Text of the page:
D.C. just had its very own mass shooting by a disturbed individual striking out at strangers, which, as Eugene Robinson writes, hits awfully close to home. For PostScript’s part, the continued reports of other shooters — she lives an easy walk from the Navy Yard — made her commutes pretty scary yesterday, and, in a weird coincidence, she just on Sunday drove eight guns across state lines to their new owner, Brother PostScript, who inherited them from Grandpa PostScript. Grandpa P was something of an extremely weird collector. Like, one of the guns requires a powder horn. And some are miniature but still fire. There’s no real relevance to this, except that the natural course of thought when something like this happens is to calculate how close one was, what connections one has and what one might have done. And whatever connections one has, even if it’s as tenuous as recent gun-touching and a two-metro-stop radius, feel eerie.
So, Robinson asks, what can we do about these shootings? He likens our unwillingness to take action to our unwillingness to strike Syria militarily, saying we need to be willing to make difficult choices. At the moment it seems unlikely gun control laws are going to get passed, and, as several commenters point out, it’s unclear if gun control laws could have stopped this shooter.
This fellow had a better background check than the one you go through for a weapon.
1. He was granted a secret clearance after a background investigation which did not pick up his multiple arrests and violent history.
2. He did not use or own a semi-automatic weapon.
3. He shot the security guards with a shotgun and took their hand guns.
4. When killed he had on him a shotgun, and two pistols.
Now will someone please tell me which gun law (in place or proposed) would have stopped this tragedy?
If they would just pass a bill that just mandated background checks, everyone would support it. It’s all the hiding, lying and political twaddle that we don’t like. The real problem is that private sale enforcement is impossible. No one is going to comply if you make both parties do a background check at a dealer, then confiscate the guns if both fail to pass. It might be a brilliant idea, but good luck.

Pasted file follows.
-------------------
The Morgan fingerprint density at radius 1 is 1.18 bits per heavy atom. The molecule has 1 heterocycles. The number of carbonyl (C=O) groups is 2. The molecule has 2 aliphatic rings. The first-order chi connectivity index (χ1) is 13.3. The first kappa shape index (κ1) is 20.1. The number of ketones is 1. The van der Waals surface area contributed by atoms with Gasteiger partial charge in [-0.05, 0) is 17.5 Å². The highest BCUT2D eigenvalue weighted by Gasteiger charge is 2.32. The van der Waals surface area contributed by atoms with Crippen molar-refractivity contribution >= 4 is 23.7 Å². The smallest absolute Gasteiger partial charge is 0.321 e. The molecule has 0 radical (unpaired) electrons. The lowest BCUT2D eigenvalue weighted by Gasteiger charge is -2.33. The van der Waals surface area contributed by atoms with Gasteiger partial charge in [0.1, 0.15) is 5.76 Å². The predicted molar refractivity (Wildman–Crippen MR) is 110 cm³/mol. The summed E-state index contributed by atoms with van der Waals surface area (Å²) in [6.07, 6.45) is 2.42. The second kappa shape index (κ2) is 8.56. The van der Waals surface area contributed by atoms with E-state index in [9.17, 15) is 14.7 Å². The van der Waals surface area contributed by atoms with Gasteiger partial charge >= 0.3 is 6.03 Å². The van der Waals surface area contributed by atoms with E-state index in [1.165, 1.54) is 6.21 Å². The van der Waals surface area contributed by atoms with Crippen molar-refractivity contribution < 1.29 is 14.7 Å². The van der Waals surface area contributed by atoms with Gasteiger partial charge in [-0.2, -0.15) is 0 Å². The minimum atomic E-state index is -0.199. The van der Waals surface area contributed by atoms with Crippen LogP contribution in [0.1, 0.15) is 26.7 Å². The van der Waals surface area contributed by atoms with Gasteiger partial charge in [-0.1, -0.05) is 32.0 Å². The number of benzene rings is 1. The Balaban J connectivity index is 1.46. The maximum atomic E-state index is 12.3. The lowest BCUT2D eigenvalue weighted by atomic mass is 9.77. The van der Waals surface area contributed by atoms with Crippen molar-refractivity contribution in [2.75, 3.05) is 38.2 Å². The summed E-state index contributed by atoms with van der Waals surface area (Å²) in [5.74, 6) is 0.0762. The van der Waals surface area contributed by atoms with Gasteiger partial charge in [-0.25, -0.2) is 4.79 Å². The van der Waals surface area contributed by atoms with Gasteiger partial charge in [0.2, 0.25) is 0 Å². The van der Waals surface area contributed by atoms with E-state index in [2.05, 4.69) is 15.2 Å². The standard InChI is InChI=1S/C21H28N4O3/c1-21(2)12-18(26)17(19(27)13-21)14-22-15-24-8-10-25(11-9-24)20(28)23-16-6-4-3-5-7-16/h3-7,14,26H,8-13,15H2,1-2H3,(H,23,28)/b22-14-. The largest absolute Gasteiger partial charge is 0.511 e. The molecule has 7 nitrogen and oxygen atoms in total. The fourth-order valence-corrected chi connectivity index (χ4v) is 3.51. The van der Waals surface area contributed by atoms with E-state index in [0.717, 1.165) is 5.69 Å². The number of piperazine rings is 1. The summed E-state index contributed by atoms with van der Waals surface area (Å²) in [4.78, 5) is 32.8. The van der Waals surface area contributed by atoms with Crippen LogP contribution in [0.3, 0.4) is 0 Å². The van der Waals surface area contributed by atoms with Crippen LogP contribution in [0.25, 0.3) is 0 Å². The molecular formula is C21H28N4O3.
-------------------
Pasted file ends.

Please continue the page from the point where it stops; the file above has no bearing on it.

Okay. The other go-to idea would be to take the shooter’s previous mental health and/or criminal record as a warning sign to justify preemptive, mandatory treatment:
The problem here is that we have no real psychiatric ability to do anything about these people. Look, if shooting out tires in a blackout rage and not remembering it is not a sure sign that you have deep, serious problems, then something is wrong in psychiatry. This kid should have been committed when he had his episode here in the Seattle area. Unfortunately, we have far too many psychiatrists who [are] afraid to sign off on these types of commitment in institutions. We have not made life safer for us.
HGF78 says the problem is a lack of security at military bases:
If I had lost a loved one in this mess, I would be very angry at our leaders – all of them. The Fort Hood shooting should have improved base security. That showed the bases were targets.
That’s the wrinkle with this shooting — that this was a secure facility with armed guards that already only allowed certain people who had proved their trustworthiness. Those are the big ways we create security in this country, and they didn’t keep us safe enough.